Kremlin-staged parliamentary elections take place in Chechnya
By Tomáš Vršovský
PRAGUE - After nearly nine years, the Chechen people today were able to vote in local parliamentary elections. However, the separatists were not invited take part in this Kremlin-staged event and some experts forecast that the vote will only be an imitation of a true political resolution to the conflict.
For the 58 available seats, 345 members of eight Russian parties and independent candidates are competing. There are nearly 597,000 eligible voters, including 34,000 Russian military personnel and their families stationed in Chechnya.
Ismail Baykhanov, the Chechen election commission chairman said the turnout was nearly 57 percent, which was more than enough needed for votes to be considered valid. However, independent monitors cast doubts on the official figure. No incidents were reported during the election and the preliminary results will be announced on Monday.
Apart from Russian monitors, the election is being monitored by six official foreign observers, representing the League of Arab Nations, the Organization of the Islamic Conference (OIC) and the Executive Committee of the Commonwealth of Independent States; no western organization is represented. Only a "fact-finding mission" sent by the Parliamentary Assembly of the Council of Europe (PACE) is now present in Chechnya to evaluate the situation.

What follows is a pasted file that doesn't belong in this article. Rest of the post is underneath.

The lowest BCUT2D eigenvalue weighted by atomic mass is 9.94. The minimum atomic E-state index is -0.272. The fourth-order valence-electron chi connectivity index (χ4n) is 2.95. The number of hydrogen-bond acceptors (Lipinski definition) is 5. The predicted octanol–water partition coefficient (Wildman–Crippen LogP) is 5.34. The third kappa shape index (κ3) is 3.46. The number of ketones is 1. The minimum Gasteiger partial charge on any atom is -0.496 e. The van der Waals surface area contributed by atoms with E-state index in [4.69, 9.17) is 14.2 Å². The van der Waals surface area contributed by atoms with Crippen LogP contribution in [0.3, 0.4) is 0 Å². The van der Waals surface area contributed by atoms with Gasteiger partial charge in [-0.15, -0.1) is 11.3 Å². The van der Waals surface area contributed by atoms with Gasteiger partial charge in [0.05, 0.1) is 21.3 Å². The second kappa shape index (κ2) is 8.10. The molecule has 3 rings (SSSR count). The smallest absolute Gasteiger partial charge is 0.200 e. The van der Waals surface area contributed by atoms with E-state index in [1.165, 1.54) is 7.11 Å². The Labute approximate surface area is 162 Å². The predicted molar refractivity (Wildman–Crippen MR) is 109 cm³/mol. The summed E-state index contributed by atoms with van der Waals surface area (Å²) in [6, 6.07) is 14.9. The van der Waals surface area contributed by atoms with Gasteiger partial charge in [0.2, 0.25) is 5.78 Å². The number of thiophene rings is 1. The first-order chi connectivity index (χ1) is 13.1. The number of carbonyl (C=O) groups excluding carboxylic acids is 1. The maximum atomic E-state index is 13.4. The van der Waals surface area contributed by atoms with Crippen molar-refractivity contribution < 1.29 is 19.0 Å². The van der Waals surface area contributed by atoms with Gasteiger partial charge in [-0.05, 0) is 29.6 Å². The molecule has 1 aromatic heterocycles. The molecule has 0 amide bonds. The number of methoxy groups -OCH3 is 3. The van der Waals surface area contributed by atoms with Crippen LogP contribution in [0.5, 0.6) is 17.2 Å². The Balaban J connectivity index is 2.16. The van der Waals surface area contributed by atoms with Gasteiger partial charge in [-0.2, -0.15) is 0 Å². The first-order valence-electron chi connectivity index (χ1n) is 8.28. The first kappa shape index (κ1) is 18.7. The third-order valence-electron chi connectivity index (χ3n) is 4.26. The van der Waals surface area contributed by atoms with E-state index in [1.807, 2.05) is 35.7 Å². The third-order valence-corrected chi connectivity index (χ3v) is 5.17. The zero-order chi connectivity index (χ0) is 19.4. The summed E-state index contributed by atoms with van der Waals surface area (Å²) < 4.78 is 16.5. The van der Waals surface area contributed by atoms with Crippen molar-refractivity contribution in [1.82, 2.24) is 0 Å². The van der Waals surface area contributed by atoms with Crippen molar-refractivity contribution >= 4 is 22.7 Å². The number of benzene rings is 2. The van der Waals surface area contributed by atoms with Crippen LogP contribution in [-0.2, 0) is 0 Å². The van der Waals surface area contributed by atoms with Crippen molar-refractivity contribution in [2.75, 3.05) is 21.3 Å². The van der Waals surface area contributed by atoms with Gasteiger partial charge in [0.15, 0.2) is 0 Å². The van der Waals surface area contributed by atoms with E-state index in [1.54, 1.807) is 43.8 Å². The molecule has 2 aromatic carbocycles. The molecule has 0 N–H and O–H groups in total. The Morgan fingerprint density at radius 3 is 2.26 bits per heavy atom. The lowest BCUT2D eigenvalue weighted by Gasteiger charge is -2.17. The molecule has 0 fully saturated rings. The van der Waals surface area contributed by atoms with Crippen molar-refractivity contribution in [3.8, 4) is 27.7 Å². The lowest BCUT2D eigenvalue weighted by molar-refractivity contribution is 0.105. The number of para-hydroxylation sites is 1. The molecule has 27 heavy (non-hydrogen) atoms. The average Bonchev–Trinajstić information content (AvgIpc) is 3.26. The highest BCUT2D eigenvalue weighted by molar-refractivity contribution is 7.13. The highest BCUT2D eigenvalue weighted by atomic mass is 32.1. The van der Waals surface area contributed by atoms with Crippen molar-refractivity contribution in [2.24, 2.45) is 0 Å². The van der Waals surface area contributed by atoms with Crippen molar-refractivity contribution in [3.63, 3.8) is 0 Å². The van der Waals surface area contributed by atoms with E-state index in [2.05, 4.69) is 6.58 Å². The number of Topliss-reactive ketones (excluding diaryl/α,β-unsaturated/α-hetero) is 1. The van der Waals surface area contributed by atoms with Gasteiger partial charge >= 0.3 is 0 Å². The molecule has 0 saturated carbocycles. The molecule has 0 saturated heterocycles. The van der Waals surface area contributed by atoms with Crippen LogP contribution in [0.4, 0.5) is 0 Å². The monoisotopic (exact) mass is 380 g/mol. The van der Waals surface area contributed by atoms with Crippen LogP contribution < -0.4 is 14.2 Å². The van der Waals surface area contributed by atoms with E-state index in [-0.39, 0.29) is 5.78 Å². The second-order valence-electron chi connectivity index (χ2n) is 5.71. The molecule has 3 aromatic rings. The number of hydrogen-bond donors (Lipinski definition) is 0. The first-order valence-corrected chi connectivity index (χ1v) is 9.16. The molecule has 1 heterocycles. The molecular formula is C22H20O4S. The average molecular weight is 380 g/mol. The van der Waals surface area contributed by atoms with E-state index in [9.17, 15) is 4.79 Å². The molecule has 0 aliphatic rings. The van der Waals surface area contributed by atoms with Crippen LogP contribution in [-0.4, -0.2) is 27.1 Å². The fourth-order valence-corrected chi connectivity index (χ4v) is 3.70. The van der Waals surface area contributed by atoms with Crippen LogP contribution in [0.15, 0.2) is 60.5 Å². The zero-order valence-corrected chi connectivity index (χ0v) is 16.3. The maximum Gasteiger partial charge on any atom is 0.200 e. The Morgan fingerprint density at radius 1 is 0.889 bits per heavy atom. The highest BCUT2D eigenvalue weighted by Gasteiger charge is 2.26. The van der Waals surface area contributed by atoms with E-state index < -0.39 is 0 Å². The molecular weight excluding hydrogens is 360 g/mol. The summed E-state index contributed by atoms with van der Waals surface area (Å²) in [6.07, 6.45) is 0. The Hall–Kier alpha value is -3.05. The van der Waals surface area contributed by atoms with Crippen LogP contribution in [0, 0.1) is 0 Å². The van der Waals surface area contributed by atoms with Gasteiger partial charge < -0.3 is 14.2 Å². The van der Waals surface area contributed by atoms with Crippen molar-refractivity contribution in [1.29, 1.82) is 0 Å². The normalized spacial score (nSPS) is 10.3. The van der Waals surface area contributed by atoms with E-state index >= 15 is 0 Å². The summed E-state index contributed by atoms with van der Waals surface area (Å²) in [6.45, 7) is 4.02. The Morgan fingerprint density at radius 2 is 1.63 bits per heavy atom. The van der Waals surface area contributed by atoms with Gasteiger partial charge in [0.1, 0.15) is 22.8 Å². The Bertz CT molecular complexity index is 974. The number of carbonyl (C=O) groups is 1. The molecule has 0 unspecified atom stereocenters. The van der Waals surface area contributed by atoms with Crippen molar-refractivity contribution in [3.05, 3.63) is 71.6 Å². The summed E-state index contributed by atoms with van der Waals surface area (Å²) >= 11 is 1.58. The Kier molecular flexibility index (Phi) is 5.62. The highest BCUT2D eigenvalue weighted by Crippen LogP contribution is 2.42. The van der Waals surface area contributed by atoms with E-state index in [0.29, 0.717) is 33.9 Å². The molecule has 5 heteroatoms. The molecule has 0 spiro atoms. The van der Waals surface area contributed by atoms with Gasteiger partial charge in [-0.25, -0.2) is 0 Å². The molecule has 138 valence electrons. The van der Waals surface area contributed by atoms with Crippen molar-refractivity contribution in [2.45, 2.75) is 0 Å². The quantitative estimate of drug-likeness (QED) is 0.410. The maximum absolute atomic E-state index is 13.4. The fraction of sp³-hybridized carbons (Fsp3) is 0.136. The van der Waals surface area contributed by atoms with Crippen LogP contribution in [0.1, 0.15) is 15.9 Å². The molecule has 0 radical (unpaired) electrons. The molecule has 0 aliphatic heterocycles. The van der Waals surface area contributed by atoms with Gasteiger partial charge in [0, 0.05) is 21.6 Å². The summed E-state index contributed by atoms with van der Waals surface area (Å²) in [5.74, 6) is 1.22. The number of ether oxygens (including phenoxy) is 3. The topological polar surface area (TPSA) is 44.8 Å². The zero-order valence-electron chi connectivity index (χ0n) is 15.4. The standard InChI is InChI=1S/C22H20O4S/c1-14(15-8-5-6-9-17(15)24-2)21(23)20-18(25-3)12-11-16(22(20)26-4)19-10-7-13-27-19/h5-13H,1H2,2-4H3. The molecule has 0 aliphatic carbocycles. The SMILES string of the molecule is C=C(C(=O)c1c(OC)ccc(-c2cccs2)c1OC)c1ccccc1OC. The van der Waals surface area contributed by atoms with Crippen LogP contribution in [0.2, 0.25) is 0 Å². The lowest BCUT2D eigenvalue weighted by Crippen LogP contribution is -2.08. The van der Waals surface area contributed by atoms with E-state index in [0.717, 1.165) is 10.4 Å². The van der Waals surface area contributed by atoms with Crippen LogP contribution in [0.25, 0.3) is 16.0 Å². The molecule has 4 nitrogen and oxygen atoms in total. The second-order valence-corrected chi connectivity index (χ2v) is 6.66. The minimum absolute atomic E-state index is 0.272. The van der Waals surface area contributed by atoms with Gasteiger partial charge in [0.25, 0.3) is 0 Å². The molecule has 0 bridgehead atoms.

According to the Kremlin, these elections should complete the political resolution process of the Chechen conflict, which was started by the adoption a new constitution in 2003 and two subsequent presidential elections. However, observers said those votes were far from being democratic and free and several critics even spoke about election rigging. Some experts as well as members of human rights organizations warned that the parliamentary elections would only imitate a political process and would not be able to end hostilities and bring about stability to Chechnya.
The parliament of the Chechen Republic will consist of two chambers: the Council of the Republic with 18 MPs and the People’s Assembly with 40 MPs. Until a parliament building will be erected for them, they will work in the State Council of the Chechen Republic, located in the heavily guarded government complex in Grozny.
The previous parliamentary elections took place on November 27, 1997 and were held under the auspices of the OSCE, together with presidential elections in which Aslan Maskhadov became President. In May 2000 Parliamentary Speaker Ruslan Alikhadzhiyev was kidnapped in Shali by Russian soldiers and has not been heard of since. He is believed to have died in prison.
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